Effect of abolition of primary education school fees on pupil participation and performance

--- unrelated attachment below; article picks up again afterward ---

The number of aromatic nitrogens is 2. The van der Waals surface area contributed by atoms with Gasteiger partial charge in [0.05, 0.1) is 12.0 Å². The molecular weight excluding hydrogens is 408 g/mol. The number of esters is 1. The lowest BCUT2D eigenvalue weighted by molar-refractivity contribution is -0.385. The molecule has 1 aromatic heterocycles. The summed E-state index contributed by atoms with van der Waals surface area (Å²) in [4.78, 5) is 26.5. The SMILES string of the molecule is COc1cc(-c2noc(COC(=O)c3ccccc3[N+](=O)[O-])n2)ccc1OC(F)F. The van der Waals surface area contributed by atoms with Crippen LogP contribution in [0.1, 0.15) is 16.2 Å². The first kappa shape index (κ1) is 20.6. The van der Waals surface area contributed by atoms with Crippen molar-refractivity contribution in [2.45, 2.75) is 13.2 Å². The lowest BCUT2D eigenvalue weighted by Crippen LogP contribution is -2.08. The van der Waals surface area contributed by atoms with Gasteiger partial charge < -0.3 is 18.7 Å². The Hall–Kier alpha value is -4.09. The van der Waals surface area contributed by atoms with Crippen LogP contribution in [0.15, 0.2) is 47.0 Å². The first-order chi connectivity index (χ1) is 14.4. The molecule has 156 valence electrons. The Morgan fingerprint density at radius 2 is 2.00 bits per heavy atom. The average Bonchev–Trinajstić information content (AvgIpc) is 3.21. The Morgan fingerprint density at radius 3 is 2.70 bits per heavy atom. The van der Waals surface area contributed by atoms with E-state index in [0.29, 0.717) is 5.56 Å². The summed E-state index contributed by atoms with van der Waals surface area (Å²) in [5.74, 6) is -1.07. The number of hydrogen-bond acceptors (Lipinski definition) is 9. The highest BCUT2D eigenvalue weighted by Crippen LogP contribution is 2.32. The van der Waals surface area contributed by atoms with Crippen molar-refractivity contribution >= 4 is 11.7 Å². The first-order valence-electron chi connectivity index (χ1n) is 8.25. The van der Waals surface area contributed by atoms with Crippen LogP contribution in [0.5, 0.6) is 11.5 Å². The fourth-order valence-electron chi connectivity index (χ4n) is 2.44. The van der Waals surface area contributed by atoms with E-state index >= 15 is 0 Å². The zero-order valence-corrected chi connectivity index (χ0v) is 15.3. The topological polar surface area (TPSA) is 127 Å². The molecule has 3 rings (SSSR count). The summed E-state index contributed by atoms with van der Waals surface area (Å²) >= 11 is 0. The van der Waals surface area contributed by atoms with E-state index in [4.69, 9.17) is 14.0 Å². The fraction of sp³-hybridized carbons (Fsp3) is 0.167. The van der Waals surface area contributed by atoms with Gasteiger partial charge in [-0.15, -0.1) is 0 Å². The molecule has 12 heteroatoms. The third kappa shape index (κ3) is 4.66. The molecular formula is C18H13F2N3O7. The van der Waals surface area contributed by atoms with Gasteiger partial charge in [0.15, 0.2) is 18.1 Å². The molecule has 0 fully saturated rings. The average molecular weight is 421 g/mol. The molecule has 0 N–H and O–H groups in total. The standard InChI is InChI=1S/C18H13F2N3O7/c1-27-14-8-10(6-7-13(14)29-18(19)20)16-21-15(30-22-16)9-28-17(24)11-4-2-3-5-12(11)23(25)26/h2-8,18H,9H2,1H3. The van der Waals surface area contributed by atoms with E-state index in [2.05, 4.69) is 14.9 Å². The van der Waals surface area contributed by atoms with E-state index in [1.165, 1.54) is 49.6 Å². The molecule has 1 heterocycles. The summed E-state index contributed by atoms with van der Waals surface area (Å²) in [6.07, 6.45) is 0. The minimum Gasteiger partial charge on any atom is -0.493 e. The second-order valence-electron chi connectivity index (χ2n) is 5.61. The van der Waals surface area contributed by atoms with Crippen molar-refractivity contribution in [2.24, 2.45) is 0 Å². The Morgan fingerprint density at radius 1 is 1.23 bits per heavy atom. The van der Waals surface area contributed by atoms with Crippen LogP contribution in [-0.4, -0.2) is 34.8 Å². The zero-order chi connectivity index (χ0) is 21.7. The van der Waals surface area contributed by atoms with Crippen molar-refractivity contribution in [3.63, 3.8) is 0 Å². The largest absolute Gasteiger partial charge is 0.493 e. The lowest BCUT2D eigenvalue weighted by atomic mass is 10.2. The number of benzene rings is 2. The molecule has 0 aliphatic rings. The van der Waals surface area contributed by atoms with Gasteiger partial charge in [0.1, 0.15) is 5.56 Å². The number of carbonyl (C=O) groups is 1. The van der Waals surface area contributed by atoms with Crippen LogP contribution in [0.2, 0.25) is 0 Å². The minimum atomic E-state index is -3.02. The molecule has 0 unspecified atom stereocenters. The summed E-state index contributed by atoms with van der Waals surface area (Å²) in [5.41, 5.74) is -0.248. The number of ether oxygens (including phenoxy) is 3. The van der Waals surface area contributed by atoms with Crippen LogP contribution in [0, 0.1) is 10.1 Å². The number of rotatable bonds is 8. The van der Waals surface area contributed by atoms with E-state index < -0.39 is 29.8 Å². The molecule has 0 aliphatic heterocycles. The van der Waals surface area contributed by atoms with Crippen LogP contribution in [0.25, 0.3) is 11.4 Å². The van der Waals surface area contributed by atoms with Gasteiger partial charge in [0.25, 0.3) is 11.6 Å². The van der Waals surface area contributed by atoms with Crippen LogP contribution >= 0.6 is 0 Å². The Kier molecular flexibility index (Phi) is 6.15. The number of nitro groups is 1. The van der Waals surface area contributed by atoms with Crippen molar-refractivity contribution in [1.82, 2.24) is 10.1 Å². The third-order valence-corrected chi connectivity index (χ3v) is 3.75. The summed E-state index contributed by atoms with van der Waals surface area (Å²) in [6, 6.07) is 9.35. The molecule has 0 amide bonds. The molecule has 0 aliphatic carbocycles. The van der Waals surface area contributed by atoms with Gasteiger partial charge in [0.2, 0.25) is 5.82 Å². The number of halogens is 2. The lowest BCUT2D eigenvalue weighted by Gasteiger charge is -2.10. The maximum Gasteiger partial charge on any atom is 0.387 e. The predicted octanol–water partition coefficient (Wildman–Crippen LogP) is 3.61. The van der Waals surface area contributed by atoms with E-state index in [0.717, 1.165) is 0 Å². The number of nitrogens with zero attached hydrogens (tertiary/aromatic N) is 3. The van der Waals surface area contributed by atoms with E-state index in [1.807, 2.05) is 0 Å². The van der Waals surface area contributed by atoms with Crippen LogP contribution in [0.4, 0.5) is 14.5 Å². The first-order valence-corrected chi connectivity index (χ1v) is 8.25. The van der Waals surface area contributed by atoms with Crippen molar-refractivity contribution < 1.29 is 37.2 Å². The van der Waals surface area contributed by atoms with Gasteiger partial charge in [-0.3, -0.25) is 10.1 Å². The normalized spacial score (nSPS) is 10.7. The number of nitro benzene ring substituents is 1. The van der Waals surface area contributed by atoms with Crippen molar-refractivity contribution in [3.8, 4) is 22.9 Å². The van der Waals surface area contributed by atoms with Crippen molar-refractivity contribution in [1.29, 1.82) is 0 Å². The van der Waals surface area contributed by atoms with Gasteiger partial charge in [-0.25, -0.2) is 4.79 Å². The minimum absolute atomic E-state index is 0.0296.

Since the inception of Free Primary Education (FPE), the Government has made significant investment in providing access to basic education through provision of capitation grants, infrastructure development, teacher employment and training and provision of instructional material. The FPE programme has seen increased pupil participation since its implementation. Despite the effort made by the government to achieve goals of education for all and the millennium development goal on universal primary education, a number of challenges still exist. Among the challenges include congested classrooms, very high pupil teacher ratio in some regions and poor learning facilities. The paper examines the effect of abolition of primary education fees on school participation and performance in Kenya. The study provides comparison of pupil participation and performance in the period preceding the introduction of FPE in 2003 and after the introduction of FPE to the year 2013. Participation is measured by the gross enrollment in primary schools while performance is measured by the KCPE test scores over these two periods. The study uses panel data for the period 1998-2013 from all counties in Kenya. The study uses fixed effects model to assess the effect of abolition of fees on pupil participation and performance in KCPE examination. The study found that since the inception of FPE, pupil participation has increased tremendously on one hand and national performance is still below average mark of 250. The study also found regional disparities in terms of performance and pupil participation. To ensure pupil participation in primary education, the study recommends removing all costs relating to schooling so that education is completely free. To ensure equality in access to education, the government should implement affirmative policies to bring the disadvantaged regions at par with the rest of the country. This may include; setting up mobile schools, provision of low cost boarding school, enhancing school feeding programmes and setting up an equalization fund for education. The study also recommends that the government should improve existing infrastructure by increasing number of classrooms, textbooks and teachers to ensure improved performance.